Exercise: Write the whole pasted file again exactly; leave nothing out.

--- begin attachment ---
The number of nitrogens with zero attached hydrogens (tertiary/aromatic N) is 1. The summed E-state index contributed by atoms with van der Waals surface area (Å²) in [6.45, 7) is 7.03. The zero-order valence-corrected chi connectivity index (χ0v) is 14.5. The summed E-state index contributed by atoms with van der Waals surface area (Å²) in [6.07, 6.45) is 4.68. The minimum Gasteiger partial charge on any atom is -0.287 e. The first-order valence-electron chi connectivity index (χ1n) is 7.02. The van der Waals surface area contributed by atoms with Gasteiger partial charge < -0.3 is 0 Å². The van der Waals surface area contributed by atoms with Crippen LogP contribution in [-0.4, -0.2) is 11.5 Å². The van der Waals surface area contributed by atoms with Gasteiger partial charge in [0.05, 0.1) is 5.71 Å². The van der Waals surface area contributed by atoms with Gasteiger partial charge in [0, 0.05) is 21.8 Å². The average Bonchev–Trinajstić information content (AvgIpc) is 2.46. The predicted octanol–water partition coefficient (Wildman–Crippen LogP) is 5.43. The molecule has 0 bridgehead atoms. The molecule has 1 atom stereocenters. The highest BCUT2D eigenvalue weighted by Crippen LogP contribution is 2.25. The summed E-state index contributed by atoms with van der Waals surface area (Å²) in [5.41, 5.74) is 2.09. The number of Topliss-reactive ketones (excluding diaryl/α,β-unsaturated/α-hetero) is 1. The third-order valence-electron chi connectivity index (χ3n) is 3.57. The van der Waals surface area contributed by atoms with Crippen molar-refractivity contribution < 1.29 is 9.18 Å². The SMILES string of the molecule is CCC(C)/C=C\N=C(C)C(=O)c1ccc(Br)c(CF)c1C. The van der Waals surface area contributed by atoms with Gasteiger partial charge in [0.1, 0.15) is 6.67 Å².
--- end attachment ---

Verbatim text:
The number of nitrogens with zero attached hydrogens (tertiary/aromatic N) is 1. The summed E-state index contributed by atoms with van der Waals surface area (Å²) in [6.45, 7) is 7.03. The zero-order valence-corrected chi connectivity index (χ0v) is 14.5. The summed E-state index contributed by atoms with van der Waals surface area (Å²) in [6.07, 6.45) is 4.68. The minimum Gasteiger partial charge on any atom is -0.287 e. The first-order valence-electron chi connectivity index (χ1n) is 7.02. The van der Waals surface area contributed by atoms with Gasteiger partial charge < -0.3 is 0 Å². The van der Waals surface area contributed by atoms with Crippen LogP contribution in [-0.4, -0.2) is 11.5 Å². The van der Waals surface area contributed by atoms with Gasteiger partial charge in [0.05, 0.1) is 5.71 Å². The van der Waals surface area contributed by atoms with Gasteiger partial charge in [0, 0.05) is 21.8 Å². The average Bonchev–Trinajstić information content (AvgIpc) is 2.46. The predicted octanol–water partition coefficient (Wildman–Crippen LogP) is 5.43. The molecule has 0 bridgehead atoms. The molecule has 1 atom stereocenters. The highest BCUT2D eigenvalue weighted by Crippen LogP contribution is 2.25. The summed E-state index contributed by atoms with van der Waals surface area (Å²) in [5.41, 5.74) is 2.09. The number of Topliss-reactive ketones (excluding diaryl/α,β-unsaturated/α-hetero) is 1. The third-order valence-electron chi connectivity index (χ3n) is 3.57. The van der Waals surface area contributed by atoms with Crippen molar-refractivity contribution < 1.29 is 9.18 Å². The SMILES string of the molecule is CCC(C)/C=C\N=C(C)C(=O)c1ccc(Br)c(CF)c1C. The van der Waals surface area contributed by atoms with Gasteiger partial charge in [0.1, 0.15) is 6.67 Å².